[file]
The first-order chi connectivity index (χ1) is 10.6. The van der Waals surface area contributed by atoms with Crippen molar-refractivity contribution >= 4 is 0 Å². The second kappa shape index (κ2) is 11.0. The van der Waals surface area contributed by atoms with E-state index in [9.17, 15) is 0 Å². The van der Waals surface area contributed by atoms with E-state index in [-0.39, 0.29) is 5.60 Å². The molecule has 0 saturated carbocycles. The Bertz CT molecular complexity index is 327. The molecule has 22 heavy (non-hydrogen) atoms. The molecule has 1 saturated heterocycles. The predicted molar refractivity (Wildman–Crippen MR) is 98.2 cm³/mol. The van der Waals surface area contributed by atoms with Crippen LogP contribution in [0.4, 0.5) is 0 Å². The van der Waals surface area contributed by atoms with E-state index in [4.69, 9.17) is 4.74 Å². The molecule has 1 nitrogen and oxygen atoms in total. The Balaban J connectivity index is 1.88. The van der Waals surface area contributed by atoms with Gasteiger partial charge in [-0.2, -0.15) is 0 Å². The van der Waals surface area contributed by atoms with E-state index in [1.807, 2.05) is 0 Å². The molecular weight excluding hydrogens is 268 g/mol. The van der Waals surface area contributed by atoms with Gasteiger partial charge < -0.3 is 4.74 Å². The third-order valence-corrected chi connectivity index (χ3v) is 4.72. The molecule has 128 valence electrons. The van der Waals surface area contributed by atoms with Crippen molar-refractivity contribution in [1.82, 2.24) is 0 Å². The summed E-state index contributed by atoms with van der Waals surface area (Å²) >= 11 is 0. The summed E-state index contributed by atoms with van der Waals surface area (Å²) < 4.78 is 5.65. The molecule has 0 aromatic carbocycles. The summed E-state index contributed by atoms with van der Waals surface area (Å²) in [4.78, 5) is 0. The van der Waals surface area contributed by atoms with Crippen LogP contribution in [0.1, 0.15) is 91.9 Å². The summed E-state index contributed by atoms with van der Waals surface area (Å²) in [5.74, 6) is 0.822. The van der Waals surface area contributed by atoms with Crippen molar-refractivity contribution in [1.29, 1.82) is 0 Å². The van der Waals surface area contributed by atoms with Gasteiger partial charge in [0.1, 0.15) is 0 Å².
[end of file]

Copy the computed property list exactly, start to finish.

The first-order chi connectivity index (χ1) is 10.6. The van der Waals surface area contributed by atoms with Crippen molar-refractivity contribution >= 4 is 0 Å². The second kappa shape index (κ2) is 11.0. The van der Waals surface area contributed by atoms with E-state index in [9.17, 15) is 0 Å². The van der Waals surface area contributed by atoms with E-state index in [-0.39, 0.29) is 5.60 Å². The molecule has 0 saturated carbocycles. The Bertz CT molecular complexity index is 327. The molecule has 22 heavy (non-hydrogen) atoms. The molecule has 1 saturated heterocycles. The predicted molar refractivity (Wildman–Crippen MR) is 98.2 cm³/mol. The van der Waals surface area contributed by atoms with Crippen LogP contribution in [0.4, 0.5) is 0 Å². The van der Waals surface area contributed by atoms with E-state index in [4.69, 9.17) is 4.74 Å². The molecule has 1 nitrogen and oxygen atoms in total. The Balaban J connectivity index is 1.88. The van der Waals surface area contributed by atoms with Gasteiger partial charge in [-0.2, -0.15) is 0 Å². The van der Waals surface area contributed by atoms with E-state index in [1.807, 2.05) is 0 Å². The molecular weight excluding hydrogens is 268 g/mol. The van der Waals surface area contributed by atoms with Gasteiger partial charge < -0.3 is 4.74 Å². The third-order valence-corrected chi connectivity index (χ3v) is 4.72. The molecule has 128 valence electrons. The van der Waals surface area contributed by atoms with Crippen molar-refractivity contribution in [1.82, 2.24) is 0 Å². The summed E-state index contributed by atoms with van der Waals surface area (Å²) >= 11 is 0. The summed E-state index contributed by atoms with van der Waals surface area (Å²) < 4.78 is 5.65. The molecule has 0 aromatic carbocycles. The summed E-state index contributed by atoms with van der Waals surface area (Å²) in [4.78, 5) is 0. The van der Waals surface area contributed by atoms with Crippen LogP contribution in [0.1, 0.15) is 91.9 Å². The summed E-state index contributed by atoms with van der Waals surface area (Å²) in [5.74, 6) is 0.822. The van der Waals surface area contributed by atoms with Crippen molar-refractivity contribution in [1.29, 1.82) is 0 Å². The van der Waals surface area contributed by atoms with Gasteiger partial charge in [0.1, 0.15) is 0 Å².